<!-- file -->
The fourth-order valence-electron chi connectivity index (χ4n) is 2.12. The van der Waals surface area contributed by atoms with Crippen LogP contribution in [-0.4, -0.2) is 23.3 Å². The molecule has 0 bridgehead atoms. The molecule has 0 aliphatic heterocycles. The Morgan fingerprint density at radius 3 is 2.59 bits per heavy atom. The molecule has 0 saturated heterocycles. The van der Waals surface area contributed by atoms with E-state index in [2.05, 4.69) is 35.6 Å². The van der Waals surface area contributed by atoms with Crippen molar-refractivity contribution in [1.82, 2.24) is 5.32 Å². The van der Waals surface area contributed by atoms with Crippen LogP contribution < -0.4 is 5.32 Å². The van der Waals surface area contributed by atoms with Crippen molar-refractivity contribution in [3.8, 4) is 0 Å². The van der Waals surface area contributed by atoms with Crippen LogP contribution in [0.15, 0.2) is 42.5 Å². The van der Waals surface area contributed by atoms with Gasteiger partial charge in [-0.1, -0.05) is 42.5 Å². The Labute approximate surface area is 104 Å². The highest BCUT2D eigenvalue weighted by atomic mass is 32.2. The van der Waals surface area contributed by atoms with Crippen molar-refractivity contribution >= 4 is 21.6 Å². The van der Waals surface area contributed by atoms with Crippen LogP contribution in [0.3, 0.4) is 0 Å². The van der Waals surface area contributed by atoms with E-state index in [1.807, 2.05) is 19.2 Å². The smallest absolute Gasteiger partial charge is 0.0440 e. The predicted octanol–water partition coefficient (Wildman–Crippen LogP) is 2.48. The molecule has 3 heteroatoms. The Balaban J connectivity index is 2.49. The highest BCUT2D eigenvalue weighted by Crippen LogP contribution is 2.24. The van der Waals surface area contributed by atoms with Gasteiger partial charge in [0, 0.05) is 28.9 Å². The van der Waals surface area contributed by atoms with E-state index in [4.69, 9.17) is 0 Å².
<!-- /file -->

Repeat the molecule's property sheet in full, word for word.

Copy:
The fourth-order valence-electron chi connectivity index (χ4n) is 2.12. The van der Waals surface area contributed by atoms with Crippen LogP contribution in [-0.4, -0.2) is 23.3 Å². The molecule has 0 bridgehead atoms. The molecule has 0 aliphatic heterocycles. The Morgan fingerprint density at radius 3 is 2.59 bits per heavy atom. The molecule has 0 saturated heterocycles. The van der Waals surface area contributed by atoms with E-state index in [2.05, 4.69) is 35.6 Å². The van der Waals surface area contributed by atoms with Crippen molar-refractivity contribution in [1.82, 2.24) is 5.32 Å². The van der Waals surface area contributed by atoms with Crippen LogP contribution < -0.4 is 5.32 Å². The van der Waals surface area contributed by atoms with Crippen molar-refractivity contribution in [3.8, 4) is 0 Å². The van der Waals surface area contributed by atoms with Crippen LogP contribution in [0.15, 0.2) is 42.5 Å². The van der Waals surface area contributed by atoms with Gasteiger partial charge in [-0.1, -0.05) is 42.5 Å². The Labute approximate surface area is 104 Å². The highest BCUT2D eigenvalue weighted by atomic mass is 32.2. The van der Waals surface area contributed by atoms with Crippen molar-refractivity contribution >= 4 is 21.6 Å². The van der Waals surface area contributed by atoms with Crippen LogP contribution in [0.3, 0.4) is 0 Å². The van der Waals surface area contributed by atoms with E-state index in [1.807, 2.05) is 19.2 Å². The smallest absolute Gasteiger partial charge is 0.0440 e. The predicted octanol–water partition coefficient (Wildman–Crippen LogP) is 2.48. The molecule has 3 heteroatoms. The Balaban J connectivity index is 2.49. The highest BCUT2D eigenvalue weighted by Crippen LogP contribution is 2.24. The van der Waals surface area contributed by atoms with Gasteiger partial charge in [0, 0.05) is 28.9 Å². The van der Waals surface area contributed by atoms with E-state index in [4.69, 9.17) is 0 Å².